WHEN President Duterte appointed lawyer Caesar R. Dulay to the crucial position of Internal Revenue commissioner, nobody could recognize his name, not even his fraternity brothers from the College of Law of Ateneo de Manila University.
“When we heard the name, it seemed like nobody knew who he was. Even when I asked our partners at the firm and they said we actually shared the same fraternity, I still didn’t know who he was,” said Emmanuel R. Sison of the law firm of the Quiason Makalintal Barot Torres Ibarra Sison and Damaso.
Dulay explained only a very few people know him as “Caesar,” and his family and friends had always called him by the name of “Billy” since he was a kid.
“When I was young, I used to hang out with my father in the company where he works and where he was the union president. There would be expats there who would call me Billy. And I’ve been using that name since,” Dulay said in an exclusive interview with the BusinessMirror.
Even up to the time that he already graduated from law school from the Ateneo de Manila University at around the age of 25 and to this day, his family and friends still called him Billy.
In the same manner that his nickname became attached to him, his choice of profession later in life was also chosen for him by his friends and family who wanted him to become a lawyer.
“I was always attracted to being a pilot,” Dulay said. “I guess I got brainwashed into getting into law because, while I was growing up, everybody referred to me as ‘attorney.’ And so, that was the direction that I took.”
As a lawyer, Dulay honed his skills in litigation and arbitration, and established a good practice in corporate law, but he did not practice taxation law.
However, this does not put him at a disadvantage in running the affairs of the Bureau of Internal Revenue (BIR), since he is well versed in management and the BIR already has enough experts in taxation, he only needs to consult them on how to effect the policies of the Duterte administration.
“Just like what the President said, it is only about management. I don’t have to know everything about taxation, but I know how to become a manager,” Dulay added.
During his earlier years as a practicing lawyer, he practiced law and became a partner of the law firm of Tanjuatco and partners. He also became corporate secretary of the Alcantara Group of Cos. and assistant vice president and assistant general counsel of Philippine Airlines.
But his values of discipline and integrity were most put to good use when he served as a commissioner of the Commission on Bar Discipline, under the Integrated Bar of the Philippines, wherein he investigated complaints against members of the Philippine Bar and gave recommendations regarding disciplinary actions against erring lawyers.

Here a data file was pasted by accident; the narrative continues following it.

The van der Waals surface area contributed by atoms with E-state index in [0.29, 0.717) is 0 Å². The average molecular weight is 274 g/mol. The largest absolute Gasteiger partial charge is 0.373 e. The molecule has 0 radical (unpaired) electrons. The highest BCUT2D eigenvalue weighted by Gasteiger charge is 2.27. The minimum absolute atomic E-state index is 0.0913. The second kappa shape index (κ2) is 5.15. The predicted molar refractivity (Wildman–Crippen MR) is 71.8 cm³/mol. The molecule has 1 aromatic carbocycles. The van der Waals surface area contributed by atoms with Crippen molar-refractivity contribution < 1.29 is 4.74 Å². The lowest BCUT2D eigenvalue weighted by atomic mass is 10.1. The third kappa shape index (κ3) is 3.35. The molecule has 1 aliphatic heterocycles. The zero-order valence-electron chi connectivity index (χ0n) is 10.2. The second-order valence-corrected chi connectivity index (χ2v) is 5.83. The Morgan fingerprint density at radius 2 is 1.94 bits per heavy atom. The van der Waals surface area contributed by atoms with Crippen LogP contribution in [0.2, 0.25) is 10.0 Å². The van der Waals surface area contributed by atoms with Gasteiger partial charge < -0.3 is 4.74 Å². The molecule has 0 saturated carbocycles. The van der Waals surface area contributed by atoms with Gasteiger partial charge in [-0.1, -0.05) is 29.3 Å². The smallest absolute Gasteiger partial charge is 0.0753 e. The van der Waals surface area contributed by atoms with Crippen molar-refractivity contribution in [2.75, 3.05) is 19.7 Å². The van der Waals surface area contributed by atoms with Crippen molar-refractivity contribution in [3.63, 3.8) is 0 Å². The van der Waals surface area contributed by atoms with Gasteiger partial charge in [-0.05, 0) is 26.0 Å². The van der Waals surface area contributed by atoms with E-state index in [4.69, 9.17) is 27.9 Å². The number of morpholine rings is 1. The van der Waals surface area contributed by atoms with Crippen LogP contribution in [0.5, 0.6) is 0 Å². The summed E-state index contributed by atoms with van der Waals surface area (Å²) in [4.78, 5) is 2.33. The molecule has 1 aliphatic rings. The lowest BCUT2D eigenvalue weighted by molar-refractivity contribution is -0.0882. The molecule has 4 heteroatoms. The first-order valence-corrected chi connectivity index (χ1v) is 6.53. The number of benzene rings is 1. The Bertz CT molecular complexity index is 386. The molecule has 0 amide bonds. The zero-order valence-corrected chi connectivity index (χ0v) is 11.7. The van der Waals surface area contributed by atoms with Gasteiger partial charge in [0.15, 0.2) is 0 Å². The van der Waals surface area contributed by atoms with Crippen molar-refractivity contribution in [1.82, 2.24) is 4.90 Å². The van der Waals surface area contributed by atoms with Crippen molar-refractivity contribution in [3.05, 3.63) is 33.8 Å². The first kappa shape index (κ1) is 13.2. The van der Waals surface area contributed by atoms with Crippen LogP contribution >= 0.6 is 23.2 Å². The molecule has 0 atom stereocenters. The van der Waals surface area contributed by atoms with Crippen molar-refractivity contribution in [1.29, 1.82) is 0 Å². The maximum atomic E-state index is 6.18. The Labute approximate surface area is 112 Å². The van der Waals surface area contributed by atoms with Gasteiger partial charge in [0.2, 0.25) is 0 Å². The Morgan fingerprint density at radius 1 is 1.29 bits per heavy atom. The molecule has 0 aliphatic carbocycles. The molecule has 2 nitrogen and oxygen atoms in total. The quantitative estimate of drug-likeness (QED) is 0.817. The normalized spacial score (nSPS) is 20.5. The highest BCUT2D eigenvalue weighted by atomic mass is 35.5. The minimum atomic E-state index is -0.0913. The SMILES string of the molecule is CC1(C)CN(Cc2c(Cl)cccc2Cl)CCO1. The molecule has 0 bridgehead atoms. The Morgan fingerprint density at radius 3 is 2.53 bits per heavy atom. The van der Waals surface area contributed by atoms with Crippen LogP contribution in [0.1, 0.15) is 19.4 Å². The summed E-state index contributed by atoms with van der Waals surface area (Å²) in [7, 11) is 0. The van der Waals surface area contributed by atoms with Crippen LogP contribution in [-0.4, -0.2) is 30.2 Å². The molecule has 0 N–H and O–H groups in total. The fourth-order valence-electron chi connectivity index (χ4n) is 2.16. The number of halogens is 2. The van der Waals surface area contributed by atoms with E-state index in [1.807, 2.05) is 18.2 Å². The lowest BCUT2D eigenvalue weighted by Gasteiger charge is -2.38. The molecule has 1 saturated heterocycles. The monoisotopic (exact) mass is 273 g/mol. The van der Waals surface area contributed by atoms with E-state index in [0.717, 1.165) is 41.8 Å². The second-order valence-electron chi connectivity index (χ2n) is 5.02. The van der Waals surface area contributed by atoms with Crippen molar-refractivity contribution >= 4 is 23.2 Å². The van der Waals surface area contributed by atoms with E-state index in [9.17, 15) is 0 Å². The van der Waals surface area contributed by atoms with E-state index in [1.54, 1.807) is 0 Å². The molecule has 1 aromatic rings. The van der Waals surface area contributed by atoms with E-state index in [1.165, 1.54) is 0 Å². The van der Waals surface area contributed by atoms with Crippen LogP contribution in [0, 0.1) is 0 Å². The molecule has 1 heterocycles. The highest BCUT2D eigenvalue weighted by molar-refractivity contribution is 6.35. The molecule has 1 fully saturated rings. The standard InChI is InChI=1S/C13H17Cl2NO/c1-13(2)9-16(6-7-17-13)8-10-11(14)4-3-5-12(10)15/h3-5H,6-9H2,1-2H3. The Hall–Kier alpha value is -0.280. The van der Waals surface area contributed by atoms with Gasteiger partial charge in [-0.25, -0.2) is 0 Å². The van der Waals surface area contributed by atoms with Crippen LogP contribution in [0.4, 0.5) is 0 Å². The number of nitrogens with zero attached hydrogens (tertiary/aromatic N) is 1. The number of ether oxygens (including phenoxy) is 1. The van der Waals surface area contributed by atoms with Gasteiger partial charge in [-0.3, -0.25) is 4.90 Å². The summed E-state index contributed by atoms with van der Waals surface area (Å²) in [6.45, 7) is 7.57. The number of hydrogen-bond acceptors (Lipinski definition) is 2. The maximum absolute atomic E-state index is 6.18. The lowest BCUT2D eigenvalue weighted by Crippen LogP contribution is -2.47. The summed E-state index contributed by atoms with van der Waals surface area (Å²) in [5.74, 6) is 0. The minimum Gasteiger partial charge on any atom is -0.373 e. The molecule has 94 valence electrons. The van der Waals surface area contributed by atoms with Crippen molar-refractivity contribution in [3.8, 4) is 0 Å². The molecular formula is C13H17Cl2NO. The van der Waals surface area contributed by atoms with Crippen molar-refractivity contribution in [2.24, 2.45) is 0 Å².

The policies of the Duterte administration in the BIR are focusing on making the tax administration more efficient and taxpayer-friendly to entice more taxpayers to voluntarily comply with their tax obligations.
About 97 percent of the total collection of the BIR is collected through the voluntary compliance of taxpayers, and only a very small percentage of the annual collection comes from enforcement through tax-evasion cases and collection cases.
Dulay said he would like to focus on making the regulations taxpayer-friendly to make it easier for taxpayers to pay the correct taxes.
According to Senate President Aquilino L. Pimentel III, who spoke during the annual anniversary celebration of the BIR last week, Mr. Duterte had been referring to Dulay as a “holy man.”
“That’s how he refers to you, when you’re not around,” Pimentel told Dulay in his speech at the anniversary.
“So I guess, we would just have to find out which agency between the BIR and the Bureau of Customs [BOC] will come up with a better act. The one headed by a holy man, or the one headed by an executioner in the BOC,” Pimentel quipped.
One of the activities which make Dulay a “holy man” is his involvement in an outreach program for persons with disabilities, particularly those stricken with Down Syndrome.
Through the establishment and support of the L’Arche communities in selected areas in the Philippines starting way back in 1987, Dulay had been helping persons with disabilities cope with their condition.
He said he would still continue his advocacy to help persons with disabilities, even with his now busy schedule as the commissioner of the BIR, although he would have to cut down on volunteer work at the L’Arche communities and confine his involvement to attending the regular Eucharistic celebration held there during the second Sunday of each month.
“When you visit there, you will not only see the improvement in their condition. But the most important thing is the dignity which they find for themselves. We treat them normally, and they don’t feel that they are disadvantaged,” Dulay said.
Aside from his advocacy to help persons with disabilities, Dulay is also active in other evangelical missions. He has served as trustee of the Philippine Catholic Lay Mission, and as corporate secretary of the Familia Community Foundation Inc., a nonstock corporation dedicated to mission work for the spiritual renewal of families.